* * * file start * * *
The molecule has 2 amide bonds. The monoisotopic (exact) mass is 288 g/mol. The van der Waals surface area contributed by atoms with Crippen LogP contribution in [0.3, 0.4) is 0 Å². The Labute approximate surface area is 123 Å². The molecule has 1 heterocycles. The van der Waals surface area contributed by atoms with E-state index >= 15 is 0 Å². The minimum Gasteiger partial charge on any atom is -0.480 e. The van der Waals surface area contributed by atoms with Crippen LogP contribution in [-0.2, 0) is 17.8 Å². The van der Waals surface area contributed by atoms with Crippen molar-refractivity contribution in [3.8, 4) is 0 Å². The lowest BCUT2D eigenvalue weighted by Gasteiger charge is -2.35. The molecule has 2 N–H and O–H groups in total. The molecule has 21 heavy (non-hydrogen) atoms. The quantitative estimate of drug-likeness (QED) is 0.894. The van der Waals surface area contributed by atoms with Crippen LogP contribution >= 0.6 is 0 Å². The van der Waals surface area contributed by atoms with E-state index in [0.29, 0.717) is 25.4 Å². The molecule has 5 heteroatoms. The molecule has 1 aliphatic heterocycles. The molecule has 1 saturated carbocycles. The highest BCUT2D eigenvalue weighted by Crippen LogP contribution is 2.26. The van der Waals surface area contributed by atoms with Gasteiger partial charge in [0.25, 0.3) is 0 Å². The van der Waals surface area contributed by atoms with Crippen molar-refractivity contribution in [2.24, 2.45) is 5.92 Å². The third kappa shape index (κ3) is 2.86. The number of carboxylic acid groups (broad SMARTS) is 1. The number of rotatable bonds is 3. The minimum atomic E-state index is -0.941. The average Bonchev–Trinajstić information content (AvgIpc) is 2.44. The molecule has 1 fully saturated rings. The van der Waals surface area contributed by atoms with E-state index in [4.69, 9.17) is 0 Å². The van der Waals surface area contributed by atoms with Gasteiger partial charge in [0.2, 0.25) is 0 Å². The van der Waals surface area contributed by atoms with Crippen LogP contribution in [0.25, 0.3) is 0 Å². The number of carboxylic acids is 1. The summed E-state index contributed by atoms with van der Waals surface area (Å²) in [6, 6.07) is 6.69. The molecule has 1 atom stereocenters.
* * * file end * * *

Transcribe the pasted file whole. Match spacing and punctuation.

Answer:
The molecule has 2 amide bonds. The monoisotopic (exact) mass is 288 g/mol. The van der Waals surface area contributed by atoms with Crippen LogP contribution in [0.3, 0.4) is 0 Å². The Labute approximate surface area is 123 Å². The molecule has 1 heterocycles. The van der Waals surface area contributed by atoms with E-state index >= 15 is 0 Å². The minimum Gasteiger partial charge on any atom is -0.480 e. The van der Waals surface area contributed by atoms with Crippen LogP contribution in [-0.2, 0) is 17.8 Å². The van der Waals surface area contributed by atoms with Crippen molar-refractivity contribution in [3.8, 4) is 0 Å². The lowest BCUT2D eigenvalue weighted by Gasteiger charge is -2.35. The molecule has 2 N–H and O–H groups in total. The molecule has 21 heavy (non-hydrogen) atoms. The quantitative estimate of drug-likeness (QED) is 0.894. The van der Waals surface area contributed by atoms with Crippen LogP contribution >= 0.6 is 0 Å². The van der Waals surface area contributed by atoms with E-state index in [0.29, 0.717) is 25.4 Å². The molecule has 5 heteroatoms. The molecule has 1 aliphatic heterocycles. The molecule has 1 saturated carbocycles. The highest BCUT2D eigenvalue weighted by Crippen LogP contribution is 2.26. The van der Waals surface area contributed by atoms with Gasteiger partial charge in [0.25, 0.3) is 0 Å². The van der Waals surface area contributed by atoms with Crippen molar-refractivity contribution in [2.24, 2.45) is 5.92 Å². The third kappa shape index (κ3) is 2.86. The number of carboxylic acid groups (broad SMARTS) is 1. The number of rotatable bonds is 3. The minimum atomic E-state index is -0.941. The average Bonchev–Trinajstić information content (AvgIpc) is 2.44. The molecule has 1 fully saturated rings. The van der Waals surface area contributed by atoms with E-state index in [4.69, 9.17) is 0 Å². The van der Waals surface area contributed by atoms with Gasteiger partial charge in [0.2, 0.25) is 0 Å². The van der Waals surface area contributed by atoms with Crippen LogP contribution in [0.25, 0.3) is 0 Å². The number of carboxylic acids is 1. The summed E-state index contributed by atoms with van der Waals surface area (Å²) in [6, 6.07) is 6.69. The molecule has 1 atom stereocenters.